SAN JOSE—The Most Reverend Oscar Cantú has appointed Reverend Joseph Benedict as the vicar for clergy for the Diocese of San José. Father Benedict, who will remain pastor of Sacred Heart in Saratoga, will assume the additional responsibilities effective on July 1, 2022. Father Benedict succeeds Monsignor Wilfredo Manrique, who served as vicar for clergy since 2019.

“I am most grateful for Msgr. Willie’s loving and dedicated service to the clergy and the diocese, his support to me personally, in priestly fraternity, and in the pastoral and canonical wisdom that he has brought to the table of decision-making. His work as vicar for clergy has been painstaking, thoughtful, and wise, indeed a sign of fraternal and pastoral love,” Bishop Cantú shared.

Bishop Cantú added, “I am grateful to Father Joseph for his willingness to assume this new responsibility in service to me and the priests and deacons of our diocese. I ask for your prayers as we work together in service of the local Church.”

As vicar for clergy, Father Benedict will assist Bishop Cantú in supporting, strengthening, and sanctifying the priests and deacons of the diocese.

Pastor of Sacred Heart Parish in Saratoga since July 2021, Father Benedict was previously pastor of St. Joseph Cathedral Parish for nine years. Originally a native of New Mexico, he was ordained for the Diocese of San Jose in 1997 after completing studies at St. Patrick’s Seminary and University in Menlo Park. After serving in several parishes within the Diocese, he completed doctoral studies in moral theology in 2009 at Jesuit School of Theology in Berkeley. He has served as the director of the Ongoing Clergy Formation program and the director of the Permanent Diaconate Program. In addition to serving as pastor of Sacred Heart Parish, he is an adjunct lecturer of moral theology in the Graduate Program of Pastoral Ministries at Santa Clara University.

The California Catholic Conference Statement on Senate Constitutional Amendment (SCA) 10

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The California Catholic Conference vehemently opposes Senate Constitutional Amendment (SCA) 10, which looks to enshrine the most extreme forms of abortion into the California Constitution. We believe in protecting life at every age in every stage. We are extremely troubled by the language in SCA 10, which is so broad and unrestrictive that it would encourage and protect even late-term abortions, which most Californians oppose. We also fear the boundless scope of this proposed amendment, which asserts a new constitutional right to “reproductive freedom” but does not define what that means.

This constitutional amendment, as written, will legalize and protect abortion up to the point just prior to delivery. It is distressing that so many California legislators would sign their names to legislation that allows the taking of a human life moments before birth.  In this regard, SCA 10 would more closely align California with the extreme abortion policies of only a few countries rather than those of the majority of western democracies, which do not allow late-term abortions.

The sad reality is that California already has some of the most accommodating abortion laws and services in the nation.  And by providing extensive funding for abortion services without any corresponding equitable funding for pregnant women and mothers, the state exercises a destructive, coercive power in favor of ending innocent lives. Enshrining this amendment’s language into the constitution will extend the danger of coercive abortion to babies with unquestioned viability.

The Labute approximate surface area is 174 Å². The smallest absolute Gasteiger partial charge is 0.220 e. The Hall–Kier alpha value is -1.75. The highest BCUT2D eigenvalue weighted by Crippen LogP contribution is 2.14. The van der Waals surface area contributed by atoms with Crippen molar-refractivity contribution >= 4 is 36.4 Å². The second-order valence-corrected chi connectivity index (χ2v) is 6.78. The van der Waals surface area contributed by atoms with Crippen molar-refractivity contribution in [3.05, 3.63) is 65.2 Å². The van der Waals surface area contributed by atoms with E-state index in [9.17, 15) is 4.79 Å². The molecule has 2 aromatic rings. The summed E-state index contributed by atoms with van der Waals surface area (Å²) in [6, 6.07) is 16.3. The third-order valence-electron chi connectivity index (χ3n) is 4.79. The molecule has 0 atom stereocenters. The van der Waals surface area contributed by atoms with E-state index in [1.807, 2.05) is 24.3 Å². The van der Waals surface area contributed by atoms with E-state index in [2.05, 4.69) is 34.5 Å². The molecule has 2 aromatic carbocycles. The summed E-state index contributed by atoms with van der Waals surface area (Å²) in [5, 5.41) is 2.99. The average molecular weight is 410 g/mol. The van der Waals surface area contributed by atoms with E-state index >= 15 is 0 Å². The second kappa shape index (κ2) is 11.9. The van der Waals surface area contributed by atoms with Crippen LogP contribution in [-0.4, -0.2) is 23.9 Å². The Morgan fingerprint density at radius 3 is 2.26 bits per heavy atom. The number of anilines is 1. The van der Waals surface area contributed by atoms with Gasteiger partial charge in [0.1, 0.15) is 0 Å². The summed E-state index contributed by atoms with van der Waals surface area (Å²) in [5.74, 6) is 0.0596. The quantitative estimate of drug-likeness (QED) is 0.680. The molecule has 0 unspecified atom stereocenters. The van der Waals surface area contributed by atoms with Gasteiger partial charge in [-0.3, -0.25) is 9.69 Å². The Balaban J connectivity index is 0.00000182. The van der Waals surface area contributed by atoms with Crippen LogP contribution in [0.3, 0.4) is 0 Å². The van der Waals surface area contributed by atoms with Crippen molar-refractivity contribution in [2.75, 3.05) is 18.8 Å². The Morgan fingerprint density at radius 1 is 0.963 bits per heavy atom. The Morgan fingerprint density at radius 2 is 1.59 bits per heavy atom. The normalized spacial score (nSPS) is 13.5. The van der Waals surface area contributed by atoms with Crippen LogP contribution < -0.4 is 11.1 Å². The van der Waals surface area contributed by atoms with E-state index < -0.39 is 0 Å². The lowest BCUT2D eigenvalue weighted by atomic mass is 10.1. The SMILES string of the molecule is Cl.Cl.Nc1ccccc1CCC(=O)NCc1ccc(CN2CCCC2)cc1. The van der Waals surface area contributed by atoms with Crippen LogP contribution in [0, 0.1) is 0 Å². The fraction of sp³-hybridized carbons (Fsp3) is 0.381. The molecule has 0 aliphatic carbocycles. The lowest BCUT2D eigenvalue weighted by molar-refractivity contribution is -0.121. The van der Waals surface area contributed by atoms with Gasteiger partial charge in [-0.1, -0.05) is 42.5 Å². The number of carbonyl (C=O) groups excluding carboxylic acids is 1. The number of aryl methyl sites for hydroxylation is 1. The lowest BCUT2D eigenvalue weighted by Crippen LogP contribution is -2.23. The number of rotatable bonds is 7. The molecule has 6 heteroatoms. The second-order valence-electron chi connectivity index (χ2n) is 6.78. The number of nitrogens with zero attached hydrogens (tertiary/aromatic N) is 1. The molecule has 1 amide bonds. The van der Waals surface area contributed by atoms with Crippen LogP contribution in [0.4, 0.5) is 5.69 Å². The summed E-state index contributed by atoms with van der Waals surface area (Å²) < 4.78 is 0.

The California Catholic Conference will be actively engaged in opposing the upcoming ballot initiative and asking the state’s 12 million Catholics to work to raise awareness and vigorous opposition in our dioceses, parishes, and communities.

 

Reverend Michael J. Burns

The Reverend Michael Burns, a retired priest of the Diocese of San Jose, died peacefully at Stanford Hospital on Tuesday, June 7, 2022.  He was 90 years old.

Born on August 22, 1931 in Oakland to Michael J. Burns and Sarah Curran, Father Burns attended St. Joseph’s School in Alameda and St. Joseph’s College in Mountain View.  In 1952 he entered St. Patrick’s Seminary in Menlo Park and was ordained to the priesthood by Bishop Merlin Guilfoyle on June 14, 1958 at St. Mary’s Cathedral for the Archdiocese of San Francisco.

Father Burns’ first assignment was parochial vicar at St. Rose Parish in Santa Rosa.  This was followed by assignments at St. Elizabeth Parish in San Francisco, Sacred Heart Parish in San Jose, the Church of the Resurrection in Sunnyvale and Visitacion Church in San Francisco.  In 1979, he was appointed pastor of Santa Teresa Church in San Jose.  Upon the creation of the Diocese of San Jose in 1981, Father Burns remained in the new Diocese.  In 1985 he was appointed to St. Mary’s Parish in Los Gatos as associate pastor.  On April 1, 1989 he was appointed administrator of St. William Parish in Los Altos.  He eventually became pastor of St. William Parish in 1992.  He retired from there on June 30, 2004.  Upon retirement, he moved into the rectory of St. Simon Parish until his death.

The Mass of Christian Burial for Father Burns will be held at 11 a.m. on June 14, 2022  at St. Simon Church in Los Altos.

Eternal rest grant unto Father Michael Burns, O Lord.
And let perpetual light shine upon him.
May he rest in peace.  Amen.